FTA claims Direct Vision Standard keeping cleaner trucks off London’s roads

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Uncertainty over Sadiq Khan’s plans for a Direct Vision Standard (DVS) is leading to commercial fleets delaying adoption of cleaner trucks, says the Freight Transport Association (FTA).

The trade body believes hundreds of cleaner trucks would be on London’s roads now, if it were not for the London Mayor trying to rush through an ill-considered road safety scheme.

According to FTA, whose members operate half of the UK’s HGV fleet, the length of time it is taking to finalise the qualification levels for the DVS, alongside an unrealistic schedule for its implementation, are causing frustration and confusion for logistics operators.

They are being forced to postpone the procurement of new, cleaner vehicles because they may not be eligible for use in London in the years ahead.

The FTA is calling on Transport for London to rethink its plans for DVS and coordinate its implementation with the tightening up of London’s Ultra Low Emission Zone (ULEZ), to give logistics operators a chance to plan their fleets properly.   

Natalie Chapman, FTA’s head of urban policy, said: “The Mayor has scored a spectacular own goal with DVS.  FTA, along with everyone living and working in London, wants to see an improvement in the city’s air quality, but this could have happened faster if the new DVS had been better planned.  

“FTA’s submission to the latest consultation on the scheme provides evidence that truck owners and operators are delaying procurementof the cleanest Euro VI vehicles, because they have no idea whether they’ll meet the requirements of the DVS.”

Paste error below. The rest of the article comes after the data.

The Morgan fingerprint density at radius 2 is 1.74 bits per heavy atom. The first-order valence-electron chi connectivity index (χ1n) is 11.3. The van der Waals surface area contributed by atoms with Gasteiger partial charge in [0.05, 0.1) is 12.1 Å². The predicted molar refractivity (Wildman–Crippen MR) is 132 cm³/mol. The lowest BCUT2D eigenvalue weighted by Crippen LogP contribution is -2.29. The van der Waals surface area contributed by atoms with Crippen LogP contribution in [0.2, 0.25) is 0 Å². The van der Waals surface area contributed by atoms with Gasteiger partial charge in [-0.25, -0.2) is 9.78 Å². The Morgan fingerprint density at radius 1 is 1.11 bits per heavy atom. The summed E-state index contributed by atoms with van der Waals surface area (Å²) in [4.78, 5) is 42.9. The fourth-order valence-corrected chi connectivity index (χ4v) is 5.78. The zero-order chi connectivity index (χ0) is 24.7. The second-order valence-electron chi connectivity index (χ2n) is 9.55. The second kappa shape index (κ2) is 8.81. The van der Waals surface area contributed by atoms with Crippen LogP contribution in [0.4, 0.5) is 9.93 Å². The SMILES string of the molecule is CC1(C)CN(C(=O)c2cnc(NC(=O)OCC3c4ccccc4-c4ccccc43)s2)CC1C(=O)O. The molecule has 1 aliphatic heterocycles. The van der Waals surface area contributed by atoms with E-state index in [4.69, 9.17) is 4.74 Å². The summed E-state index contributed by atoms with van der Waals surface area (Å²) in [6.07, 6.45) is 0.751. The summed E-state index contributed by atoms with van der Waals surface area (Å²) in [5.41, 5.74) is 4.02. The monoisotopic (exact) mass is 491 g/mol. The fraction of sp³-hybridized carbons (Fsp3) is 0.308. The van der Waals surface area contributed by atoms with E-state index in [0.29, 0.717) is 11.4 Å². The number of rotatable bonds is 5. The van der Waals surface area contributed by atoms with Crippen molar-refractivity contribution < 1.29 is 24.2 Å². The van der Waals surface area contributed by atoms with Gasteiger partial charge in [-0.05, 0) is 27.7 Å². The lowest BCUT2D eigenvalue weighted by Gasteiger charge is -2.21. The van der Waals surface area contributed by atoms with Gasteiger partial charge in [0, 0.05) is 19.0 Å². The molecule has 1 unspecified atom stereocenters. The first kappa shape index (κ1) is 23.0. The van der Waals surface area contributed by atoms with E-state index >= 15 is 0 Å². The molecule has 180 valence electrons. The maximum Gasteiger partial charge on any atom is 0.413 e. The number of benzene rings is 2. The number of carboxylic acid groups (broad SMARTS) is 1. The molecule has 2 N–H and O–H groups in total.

Commercial Fleet reported last year how fleets were urging local authorities to provide a clear vision of their transport plans for the future amid growing concern about the impact of new emissions and safety standards.

According to figures from the Society of Motor Manufacturers and Traders (SMMT), new UK truck registrations in Quarter 3 of 2017 were down 5.7% on the same period the previous year.  FTA believes this is due, in part, to uncertainty about the DVS and ULEZ in London and plans for clean air zones in other parts of the UK.  

Chapman said: “FTA members support Sadiq Khan’s aspiration to reduce the number of injuries and deaths caused by heavy goods vehicles on London’s roads, but any road safety scheme involving new vehicles needs to be carefully planned to avoid disrupting supplies to the capital and requires the support and cooperation of all road users.

“HGVs form the backbone of the capital’s logistics system transporting everything the city needs, from food and medical supplies to building materials and waste recycling.  The Mayor should be doing everything he can to help responsible operators buy the cleanest and safest vehicles.”

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